Architecture and environment
The Transformer model is one of the current architectures of interest in the field of NMT, and is built with variants of the attention mechanism which replace the traditional RNN components in the architecture. This architecture was able to produce a model that achieved state of the art results in English-German and English-French translation tasks.
Figure 2: Multi-head attention block
The above figure shows the multi-head attention block used in the transformer architecture. At a high-level, the scaled dot-product attention can be thought as finding the relevant information, in the form of values (V) based on Query (Q) and Keys (K). Multi-head attention can be thought of as several attention layers in parallel, which together can identify distinct aspects of the input.
We use the Tensorflow official model implementation of the transformer architecture, which has been augmented with Uber’s Horovod distributed training framework. The training dataset used is the WMT English-German parallel corpus, which contains 4.5M English-German sentence pairs.
Our tests were performed in house on Zenith super computerin theDell EMC HPC and AI Innovation lab. Zenith is a Dell EMC PowerEdge C6420-based cluster, consisting of 388 dual socket nodes powered by Intel® Xeon® Scalable Gold 6148 processors and interconnected with an Intel® Omni-path fabric.
Intel(R) Xeon(R) Gold 6148 CPU @ 2.40GHz
Red Hat Enterprise Linux Server release 7.4 (Maipo)
1.10.1 with Intel® MKL
Open MPI 3.1.2
Note: We used a specific Horovod branch to handle sparse gradients. Which is now part of the main branch in their GitHub repository.
Weak scaling, environment variables and TF configurations
When training using CPUs, environment variable settings and TensorFlow runtime configuration values play a vital role in improving the throughput and reducing the time to solution.
Below are the suggested settings based on our empirical tests when running 4 processes per node for the transformer (big) model on 50 zenith nodes.
Experimenting with weak scaling options allows finding the optimal number of processes run per node such that the model fits in the memory and performance doesn’t deteriorate. For some reason, TensorFlow creates an extra thread. Hence, to avoid oversubscription it’s better to set the OMP_NUM_THREADS to 9, 19 or 39 when training with 4,2,1 process per node respectively. Although we didn’t see it affecting the throughput performance in our experiments but may affect performance in a very large-scale setup.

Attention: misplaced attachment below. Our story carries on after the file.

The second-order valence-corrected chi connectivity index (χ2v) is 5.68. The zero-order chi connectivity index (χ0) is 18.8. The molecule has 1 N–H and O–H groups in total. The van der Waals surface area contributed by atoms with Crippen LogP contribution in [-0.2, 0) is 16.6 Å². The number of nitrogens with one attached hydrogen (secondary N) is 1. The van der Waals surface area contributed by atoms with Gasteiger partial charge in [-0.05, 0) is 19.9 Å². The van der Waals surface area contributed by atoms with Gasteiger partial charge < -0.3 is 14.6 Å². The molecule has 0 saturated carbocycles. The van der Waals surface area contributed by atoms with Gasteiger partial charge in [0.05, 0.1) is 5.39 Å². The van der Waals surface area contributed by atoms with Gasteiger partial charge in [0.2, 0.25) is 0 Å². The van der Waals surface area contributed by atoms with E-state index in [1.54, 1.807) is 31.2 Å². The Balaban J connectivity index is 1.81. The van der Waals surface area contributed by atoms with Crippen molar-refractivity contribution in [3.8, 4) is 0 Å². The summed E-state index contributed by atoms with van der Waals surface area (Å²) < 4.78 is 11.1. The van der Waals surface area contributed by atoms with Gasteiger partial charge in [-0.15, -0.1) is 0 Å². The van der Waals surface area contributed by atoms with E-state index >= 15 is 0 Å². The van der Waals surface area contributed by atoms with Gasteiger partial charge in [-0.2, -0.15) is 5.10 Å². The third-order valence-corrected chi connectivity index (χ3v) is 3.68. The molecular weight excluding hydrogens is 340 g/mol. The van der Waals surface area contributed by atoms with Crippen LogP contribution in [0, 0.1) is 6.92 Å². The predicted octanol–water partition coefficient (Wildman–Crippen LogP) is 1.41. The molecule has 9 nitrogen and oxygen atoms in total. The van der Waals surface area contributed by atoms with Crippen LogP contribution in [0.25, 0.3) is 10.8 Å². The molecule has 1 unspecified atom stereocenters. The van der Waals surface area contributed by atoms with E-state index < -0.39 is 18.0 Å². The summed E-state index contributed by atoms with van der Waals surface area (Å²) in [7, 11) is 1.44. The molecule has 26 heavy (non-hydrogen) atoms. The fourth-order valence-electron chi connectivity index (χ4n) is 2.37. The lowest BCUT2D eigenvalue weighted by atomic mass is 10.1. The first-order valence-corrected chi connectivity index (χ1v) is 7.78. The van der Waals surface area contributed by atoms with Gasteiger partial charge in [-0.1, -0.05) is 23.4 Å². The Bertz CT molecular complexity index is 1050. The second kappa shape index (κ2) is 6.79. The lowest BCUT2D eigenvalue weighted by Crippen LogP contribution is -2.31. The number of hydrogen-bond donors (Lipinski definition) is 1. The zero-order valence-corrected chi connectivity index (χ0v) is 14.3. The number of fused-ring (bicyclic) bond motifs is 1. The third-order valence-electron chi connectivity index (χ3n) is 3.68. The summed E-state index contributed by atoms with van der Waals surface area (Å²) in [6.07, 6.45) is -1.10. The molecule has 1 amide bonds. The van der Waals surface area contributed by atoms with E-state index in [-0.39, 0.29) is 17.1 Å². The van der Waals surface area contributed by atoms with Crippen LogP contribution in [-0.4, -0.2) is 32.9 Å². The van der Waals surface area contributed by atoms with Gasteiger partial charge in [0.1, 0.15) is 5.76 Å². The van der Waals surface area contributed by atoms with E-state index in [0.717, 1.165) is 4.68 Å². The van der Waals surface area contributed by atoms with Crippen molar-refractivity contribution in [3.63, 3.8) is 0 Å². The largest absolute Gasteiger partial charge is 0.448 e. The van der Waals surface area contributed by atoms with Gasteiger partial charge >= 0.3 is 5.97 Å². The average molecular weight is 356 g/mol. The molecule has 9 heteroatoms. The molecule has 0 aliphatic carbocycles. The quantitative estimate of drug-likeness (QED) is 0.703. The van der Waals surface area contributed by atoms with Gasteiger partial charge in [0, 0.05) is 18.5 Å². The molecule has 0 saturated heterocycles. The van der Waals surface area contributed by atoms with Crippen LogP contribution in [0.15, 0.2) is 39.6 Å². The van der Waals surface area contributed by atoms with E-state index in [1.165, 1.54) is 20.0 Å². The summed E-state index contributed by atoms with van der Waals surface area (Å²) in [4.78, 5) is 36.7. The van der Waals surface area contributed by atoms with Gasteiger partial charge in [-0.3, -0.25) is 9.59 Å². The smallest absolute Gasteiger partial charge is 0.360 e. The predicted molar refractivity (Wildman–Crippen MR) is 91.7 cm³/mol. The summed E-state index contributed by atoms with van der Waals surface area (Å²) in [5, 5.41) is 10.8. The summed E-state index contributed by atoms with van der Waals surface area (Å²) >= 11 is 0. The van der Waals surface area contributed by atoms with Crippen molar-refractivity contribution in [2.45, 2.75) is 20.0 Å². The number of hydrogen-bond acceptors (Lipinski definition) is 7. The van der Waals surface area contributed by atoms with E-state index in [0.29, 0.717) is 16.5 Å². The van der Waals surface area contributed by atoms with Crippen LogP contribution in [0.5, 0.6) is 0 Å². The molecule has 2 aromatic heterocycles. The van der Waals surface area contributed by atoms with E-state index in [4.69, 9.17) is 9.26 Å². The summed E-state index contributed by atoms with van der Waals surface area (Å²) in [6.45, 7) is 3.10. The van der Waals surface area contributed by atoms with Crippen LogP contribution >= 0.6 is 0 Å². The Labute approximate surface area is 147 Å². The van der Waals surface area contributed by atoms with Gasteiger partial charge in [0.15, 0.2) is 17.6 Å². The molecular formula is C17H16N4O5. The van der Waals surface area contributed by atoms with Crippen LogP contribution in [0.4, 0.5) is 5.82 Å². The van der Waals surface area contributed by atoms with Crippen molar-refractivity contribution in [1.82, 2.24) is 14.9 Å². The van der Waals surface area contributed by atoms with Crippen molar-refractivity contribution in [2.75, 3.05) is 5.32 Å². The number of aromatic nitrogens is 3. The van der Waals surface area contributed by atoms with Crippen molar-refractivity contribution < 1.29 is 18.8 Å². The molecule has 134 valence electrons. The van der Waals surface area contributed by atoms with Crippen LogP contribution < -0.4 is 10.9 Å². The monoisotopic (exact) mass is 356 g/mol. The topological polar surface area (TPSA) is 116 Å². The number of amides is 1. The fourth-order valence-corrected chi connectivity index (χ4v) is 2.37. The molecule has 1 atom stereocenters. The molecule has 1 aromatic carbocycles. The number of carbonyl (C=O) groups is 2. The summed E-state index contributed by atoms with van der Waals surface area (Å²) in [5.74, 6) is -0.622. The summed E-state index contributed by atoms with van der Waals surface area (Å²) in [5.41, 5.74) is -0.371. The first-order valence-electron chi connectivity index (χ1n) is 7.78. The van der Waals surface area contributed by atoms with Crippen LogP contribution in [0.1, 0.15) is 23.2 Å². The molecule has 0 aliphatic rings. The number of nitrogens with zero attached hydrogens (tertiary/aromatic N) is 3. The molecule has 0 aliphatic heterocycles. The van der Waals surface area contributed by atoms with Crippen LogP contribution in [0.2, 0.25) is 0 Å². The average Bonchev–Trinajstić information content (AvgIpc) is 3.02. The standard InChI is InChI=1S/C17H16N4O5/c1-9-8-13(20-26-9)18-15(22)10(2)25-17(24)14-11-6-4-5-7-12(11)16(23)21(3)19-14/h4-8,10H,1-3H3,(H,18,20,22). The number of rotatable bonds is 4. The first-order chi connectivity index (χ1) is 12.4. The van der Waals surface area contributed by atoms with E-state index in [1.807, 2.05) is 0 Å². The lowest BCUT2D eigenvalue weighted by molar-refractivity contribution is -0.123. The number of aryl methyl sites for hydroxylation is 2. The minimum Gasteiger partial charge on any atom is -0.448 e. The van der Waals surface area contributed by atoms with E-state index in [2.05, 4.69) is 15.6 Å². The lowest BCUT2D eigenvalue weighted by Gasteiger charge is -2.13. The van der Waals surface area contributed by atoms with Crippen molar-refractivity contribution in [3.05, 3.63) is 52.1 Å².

Taking advantage of multi-threading can dramatically improve performance. This can be done by setting OMP_NUM_THREADS such that the product of its value and number of MPI ranks per node equals the number of available CPU cores per node. In the case of Zenith, this is 40 cores, as each PowerEdge C6420 node contains 2 20-core Intel® Xeon® Gold 6148 processors.
The KMP_AFFINITY environment variable provides a way to control the interface which binds OpenMP threads to physical processing units, while KMP_BLOCKTIME, sets the time in milliseconds that a thread should wait after completing a parallel execution before sleeping. TF configuration settings, intra_op_parallelism_threads, and inter_op_parallelism_threads are used to adjust the thread pools thereby optimizing the CPU performance.
Figure 3: Effect of environment variables
The above results show that there’s a 1.67x improvement when environment variables are set correctly.
Faster distributed training
Training a large neural network architecture can be time-consuming, making it difficult to perform rapid prototyping or hyperparameter tuning. Thanks to distributed training and open source frameworks like Horovod, which allows training a model using multiple workers, the time to train can be substantially reduced. In our previous blog, we showed the effectiveness of training an AI radiologist with distributed deep learning and using Intel® Xeon® Scalable processors. Here, we show how distributed deep learning improves the time to train for machine translation models.
Figure 4: Scaling Performance
The above chart shows the throughput of the transformer (big) model when trained using up to 100 Zenith nodes. Our experiments show linear performance when scaling up the number of nodes. Based on our tests, which include setting the correct environment variables and the optimal number of MPI processes per node, we see a 79x improvement on 100 Zenith nodes with 2 processes per node compared to the throughput on a single node with 4 processes.
NMT models’ translation quality is measured in terms of BLEU (Bi-Lingual Evaluation Understudy) score. It’s a measure to compute the difference between the human and machine-translated output.
In a previous blog post, we explained some of the challenges of large-batch training of deep learning models. Here, we experimented using a large global batch size of 402k tokens to determine the models’ accuracy on the English to German translation task. Hyperparameters were set to match those used for the transformer (big) model, and the model was trained using 50 Zenith nodes with 4 processes per node. The learning rate grows linearly for 4000 steps to 0.001 and then follows inverse square root decay.
TensorFlow Official Benchmark Results
Note: Case-Sensitive score not reported in the Tensorflow Official Benchmark.
The above table shows our results on the test set (newstest2014) after training the model for around 2.7 days (26000 steps). We can see a clear improvement in the translation quality compared to the results posted on the Tensorflow Official Benchmarks page. This shows that training with large batches does not adversely affect the quality of the resulting translation models, which is an encouraging result for future studies with even larger batch sizes.
In this post, we showed how to effectively train a Neural Machine Translation(NMT) system using Intel® Xeon® Scalable processors using distributed deep learning. We highlighted some of the best practices for setting environment variables and the corresponding scaling performance. Based on our experiments, and following other research work on NMT to understand some of the important aspects of scaling an NMT system, we were able to demonstrate better translation quality and accelerate the training process. With a research interest in the field of neural machine translation continuing to grow, we expect to see more interesting and innovative NMT architectures in the future.
Srinivas Varadharajan - Machine Learning/Deep Learning Developer